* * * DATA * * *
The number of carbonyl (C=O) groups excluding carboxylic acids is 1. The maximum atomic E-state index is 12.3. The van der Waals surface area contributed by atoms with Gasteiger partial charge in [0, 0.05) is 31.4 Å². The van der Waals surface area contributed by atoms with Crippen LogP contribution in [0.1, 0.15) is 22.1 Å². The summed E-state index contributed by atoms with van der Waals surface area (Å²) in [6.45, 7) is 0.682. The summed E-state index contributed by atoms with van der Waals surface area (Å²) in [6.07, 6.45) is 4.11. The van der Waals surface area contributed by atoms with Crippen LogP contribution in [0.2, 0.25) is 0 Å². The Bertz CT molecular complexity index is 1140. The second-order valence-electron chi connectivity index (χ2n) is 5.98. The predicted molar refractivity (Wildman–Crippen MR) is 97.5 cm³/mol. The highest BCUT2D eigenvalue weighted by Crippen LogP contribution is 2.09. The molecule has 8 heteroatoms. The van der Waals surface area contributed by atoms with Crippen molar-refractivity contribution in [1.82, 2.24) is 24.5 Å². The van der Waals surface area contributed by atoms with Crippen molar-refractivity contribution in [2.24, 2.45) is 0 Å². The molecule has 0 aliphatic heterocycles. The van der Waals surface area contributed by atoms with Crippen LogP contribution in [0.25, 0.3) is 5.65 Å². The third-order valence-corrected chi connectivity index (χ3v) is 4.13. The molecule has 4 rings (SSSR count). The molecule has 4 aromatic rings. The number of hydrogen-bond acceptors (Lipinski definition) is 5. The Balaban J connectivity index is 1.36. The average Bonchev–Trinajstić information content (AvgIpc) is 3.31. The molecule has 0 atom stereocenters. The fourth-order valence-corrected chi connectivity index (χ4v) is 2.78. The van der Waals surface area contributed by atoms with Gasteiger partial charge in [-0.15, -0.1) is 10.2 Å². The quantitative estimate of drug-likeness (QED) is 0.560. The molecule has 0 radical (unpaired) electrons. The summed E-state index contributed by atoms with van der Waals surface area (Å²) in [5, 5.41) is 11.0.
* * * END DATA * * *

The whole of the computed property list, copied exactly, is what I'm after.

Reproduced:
The number of carbonyl (C=O) groups excluding carboxylic acids is 1. The maximum atomic E-state index is 12.3. The van der Waals surface area contributed by atoms with Gasteiger partial charge in [0, 0.05) is 31.4 Å². The van der Waals surface area contributed by atoms with Crippen LogP contribution in [0.1, 0.15) is 22.1 Å². The summed E-state index contributed by atoms with van der Waals surface area (Å²) in [6.45, 7) is 0.682. The summed E-state index contributed by atoms with van der Waals surface area (Å²) in [6.07, 6.45) is 4.11. The van der Waals surface area contributed by atoms with Crippen LogP contribution in [0.2, 0.25) is 0 Å². The Bertz CT molecular complexity index is 1140. The second-order valence-electron chi connectivity index (χ2n) is 5.98. The predicted molar refractivity (Wildman–Crippen MR) is 97.5 cm³/mol. The highest BCUT2D eigenvalue weighted by Crippen LogP contribution is 2.09. The molecule has 8 heteroatoms. The van der Waals surface area contributed by atoms with Crippen molar-refractivity contribution in [1.82, 2.24) is 24.5 Å². The van der Waals surface area contributed by atoms with Crippen molar-refractivity contribution in [2.24, 2.45) is 0 Å². The molecule has 0 aliphatic heterocycles. The van der Waals surface area contributed by atoms with Crippen LogP contribution in [0.25, 0.3) is 5.65 Å². The third-order valence-corrected chi connectivity index (χ3v) is 4.13. The molecule has 4 rings (SSSR count). The molecule has 4 aromatic rings. The number of hydrogen-bond acceptors (Lipinski definition) is 5. The Balaban J connectivity index is 1.36. The average Bonchev–Trinajstić information content (AvgIpc) is 3.31. The molecule has 0 atom stereocenters. The fourth-order valence-corrected chi connectivity index (χ4v) is 2.78. The van der Waals surface area contributed by atoms with Gasteiger partial charge in [-0.15, -0.1) is 10.2 Å². The quantitative estimate of drug-likeness (QED) is 0.560. The molecule has 0 radical (unpaired) electrons. The summed E-state index contributed by atoms with van der Waals surface area (Å²) in [5, 5.41) is 11.0.